When this function is called, there will be a runtime check, if “x” is not an int, it will be a runtime failure. Let’s say we can use the a:b construct inside expressions too:

    square ^x = ( x * x:float ) :: stateless

Let’s say that :: instead of : indicates that the type is being applied not to the value returned by that parenthesis, but to the implicit “function” defined by the parenthesis itself. “stateless” is a type that applies to functions; if we assert a function is “stateless” we assert that it has no side-effects, and its resulting value depends only on its inputs. (In other words, it is what in another language might be called “pure”.)

There’s some kind of a inferred typing system in place. There’s a compile time type checker, and when it looks at that “square” function it can tell that since “x” is a float in one place inside the expression, that the “x” passed into square must itself be a float. It can also tell that since the only code executed in “square ^x” is stateless, that the function “square ^x” is also stateless. Actually the “stateless” is from the checker’s perspective unnecessary, since if the checker has enough information about x to know the * in (x * x) is a stateless operation– which, if it knows x is a float, it does know that– then square ^x would be stateless anyway.

There’s some kind of a gradual typing system in place. There is a compile-time step which, everywhere square ^x is called, tries to do some kind of a type-proving step and determine if the argument to square is a float. If it can prove the argument is a float, it actually omits the runtime check to save performance. If it *can’t* prove the argument is a float, or it can prove the argument *isn’t* a float, it adds the check and maybe prints some kind of compile-time warning. (To stress: some of these properties, like “stateless”, might be in many cases *impossible* to prove, in which case the checker is conservative and treats “can’t prove” as a failure.) Besides omitting safety checks, there are some other important kinds of optimizations that the type checker might be able to enable. Critically, and this will become important in a moment, if a function is stateless then it can be potentially executed at runtime.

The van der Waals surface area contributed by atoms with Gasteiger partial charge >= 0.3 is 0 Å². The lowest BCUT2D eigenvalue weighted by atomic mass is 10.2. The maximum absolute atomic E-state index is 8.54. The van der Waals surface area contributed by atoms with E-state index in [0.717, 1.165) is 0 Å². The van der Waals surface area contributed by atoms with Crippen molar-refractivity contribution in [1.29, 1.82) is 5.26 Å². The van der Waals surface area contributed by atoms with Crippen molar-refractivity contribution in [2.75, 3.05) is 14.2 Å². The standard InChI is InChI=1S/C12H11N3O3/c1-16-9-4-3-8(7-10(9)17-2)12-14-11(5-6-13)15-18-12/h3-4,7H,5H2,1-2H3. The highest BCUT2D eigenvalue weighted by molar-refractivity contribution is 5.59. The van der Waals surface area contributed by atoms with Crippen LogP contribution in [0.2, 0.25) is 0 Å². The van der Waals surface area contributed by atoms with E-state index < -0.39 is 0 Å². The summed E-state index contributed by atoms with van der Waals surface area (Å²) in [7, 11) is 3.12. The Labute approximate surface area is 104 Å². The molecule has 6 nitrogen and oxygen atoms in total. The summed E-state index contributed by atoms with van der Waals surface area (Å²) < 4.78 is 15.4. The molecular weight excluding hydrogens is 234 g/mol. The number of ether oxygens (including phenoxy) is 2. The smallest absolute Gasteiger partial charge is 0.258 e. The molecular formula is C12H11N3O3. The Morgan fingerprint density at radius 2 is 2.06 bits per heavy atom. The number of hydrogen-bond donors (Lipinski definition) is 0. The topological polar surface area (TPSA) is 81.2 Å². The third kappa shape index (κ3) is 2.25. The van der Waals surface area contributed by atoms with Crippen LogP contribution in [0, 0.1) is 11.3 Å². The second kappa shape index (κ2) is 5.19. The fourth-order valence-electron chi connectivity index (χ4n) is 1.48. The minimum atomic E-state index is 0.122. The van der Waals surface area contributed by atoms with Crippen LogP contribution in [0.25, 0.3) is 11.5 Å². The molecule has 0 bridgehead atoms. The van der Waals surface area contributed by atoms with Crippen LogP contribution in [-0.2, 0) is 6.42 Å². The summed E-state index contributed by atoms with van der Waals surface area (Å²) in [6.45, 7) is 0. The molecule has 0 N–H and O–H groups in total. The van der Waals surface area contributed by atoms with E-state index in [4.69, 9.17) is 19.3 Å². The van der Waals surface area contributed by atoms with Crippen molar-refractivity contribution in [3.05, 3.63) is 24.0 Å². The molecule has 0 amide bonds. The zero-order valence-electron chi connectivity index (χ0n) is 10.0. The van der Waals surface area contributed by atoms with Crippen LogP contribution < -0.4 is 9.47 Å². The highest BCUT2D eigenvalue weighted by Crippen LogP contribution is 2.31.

So what are types? Well, they’re just functions. “int” and “stateless” are language-builtin functions that return true if their arguments are an int, or a provably stateless function, respectively. (For purposes of a type function, if the type *doesn’t* match, then either a runtime failure or a return false are okay.) Types are values, so you can construct new ones by combining them. Let’s say that this language has the || and && short-circuit boolean operators familiar from other languages, but it also has & and | which are “function booleans”– higher level functions, essentially, such that a | b returns a function f(x) which is true if either a(x) or b(x) is true. So if “stateless” and “nogc” are two of the builtin type functions, then we can say:

    inlineable = stateless | nogc

And if we want to define a totally unique type? Well, you just define a function:

    positive ^x = x > 0
    sqrt ^x : positive = x / x    # Note: There might be a bug here

Obviously you can’t use just any function here– there would have to be some specific type condition (probably something like the “inlineable” I describe above) that any function used as a type in a pattern would be required to conform to. This condition would begin and end with “whatever the type checker can efficiently prove to apply or not at compile-time”.